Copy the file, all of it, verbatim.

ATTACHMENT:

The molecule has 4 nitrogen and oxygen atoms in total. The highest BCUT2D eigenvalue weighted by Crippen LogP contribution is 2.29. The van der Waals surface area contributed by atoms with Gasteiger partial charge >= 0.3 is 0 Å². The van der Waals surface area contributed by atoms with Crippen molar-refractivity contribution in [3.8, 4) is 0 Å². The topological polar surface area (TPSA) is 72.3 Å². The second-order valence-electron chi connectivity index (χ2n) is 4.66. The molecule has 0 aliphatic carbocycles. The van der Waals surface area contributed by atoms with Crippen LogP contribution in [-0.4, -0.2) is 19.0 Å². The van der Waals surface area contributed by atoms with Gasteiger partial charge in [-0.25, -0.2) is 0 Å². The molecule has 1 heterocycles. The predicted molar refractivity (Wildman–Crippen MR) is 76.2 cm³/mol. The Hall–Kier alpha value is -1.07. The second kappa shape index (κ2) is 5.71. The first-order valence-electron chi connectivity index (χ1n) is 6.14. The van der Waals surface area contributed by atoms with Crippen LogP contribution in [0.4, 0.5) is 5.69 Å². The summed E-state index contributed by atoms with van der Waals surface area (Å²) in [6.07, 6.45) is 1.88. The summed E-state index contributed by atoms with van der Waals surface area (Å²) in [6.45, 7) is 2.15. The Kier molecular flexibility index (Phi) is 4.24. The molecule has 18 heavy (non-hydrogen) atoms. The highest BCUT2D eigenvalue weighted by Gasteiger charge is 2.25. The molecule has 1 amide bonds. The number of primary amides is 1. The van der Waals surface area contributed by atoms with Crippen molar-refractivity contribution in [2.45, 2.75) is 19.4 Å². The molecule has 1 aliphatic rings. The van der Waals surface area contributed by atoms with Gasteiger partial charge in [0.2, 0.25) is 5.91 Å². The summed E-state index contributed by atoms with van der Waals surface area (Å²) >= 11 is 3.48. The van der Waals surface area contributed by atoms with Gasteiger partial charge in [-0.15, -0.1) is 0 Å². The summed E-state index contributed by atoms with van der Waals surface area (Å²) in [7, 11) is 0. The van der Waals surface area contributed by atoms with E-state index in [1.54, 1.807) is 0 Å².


The molecule has 4 nitrogen and oxygen atoms in total. The highest BCUT2D eigenvalue weighted by Crippen LogP contribution is 2.29. The van der Waals surface area contributed by atoms with Gasteiger partial charge >= 0.3 is 0 Å². The van der Waals surface area contributed by atoms with Crippen molar-refractivity contribution in [3.8, 4) is 0 Å². The topological polar surface area (TPSA) is 72.3 Å². The second-order valence-electron chi connectivity index (χ2n) is 4.66. The molecule has 0 aliphatic carbocycles. The van der Waals surface area contributed by atoms with Crippen LogP contribution in [-0.4, -0.2) is 19.0 Å². The van der Waals surface area contributed by atoms with Gasteiger partial charge in [-0.25, -0.2) is 0 Å². The molecule has 1 heterocycles. The predicted molar refractivity (Wildman–Crippen MR) is 76.2 cm³/mol. The Hall–Kier alpha value is -1.07. The second kappa shape index (κ2) is 5.71. The first-order valence-electron chi connectivity index (χ1n) is 6.14. The van der Waals surface area contributed by atoms with Crippen LogP contribution in [0.4, 0.5) is 5.69 Å². The summed E-state index contributed by atoms with van der Waals surface area (Å²) in [6.07, 6.45) is 1.88. The summed E-state index contributed by atoms with van der Waals surface area (Å²) in [6.45, 7) is 2.15. The Kier molecular flexibility index (Phi) is 4.24. The molecule has 18 heavy (non-hydrogen) atoms. The highest BCUT2D eigenvalue weighted by Gasteiger charge is 2.25. The molecule has 1 amide bonds. The number of primary amides is 1. The van der Waals surface area contributed by atoms with Crippen molar-refractivity contribution in [2.45, 2.75) is 19.4 Å². The molecule has 1 aliphatic rings. The van der Waals surface area contributed by atoms with Gasteiger partial charge in [0.2, 0.25) is 5.91 Å². The summed E-state index contributed by atoms with van der Waals surface area (Å²) >= 11 is 3.48. The van der Waals surface area contributed by atoms with Gasteiger partial charge in [-0.15, -0.1) is 0 Å². The summed E-state index contributed by atoms with van der Waals surface area (Å²) in [7, 11) is 0. The van der Waals surface area contributed by atoms with E-state index in [1.54, 1.807) is 0 Å².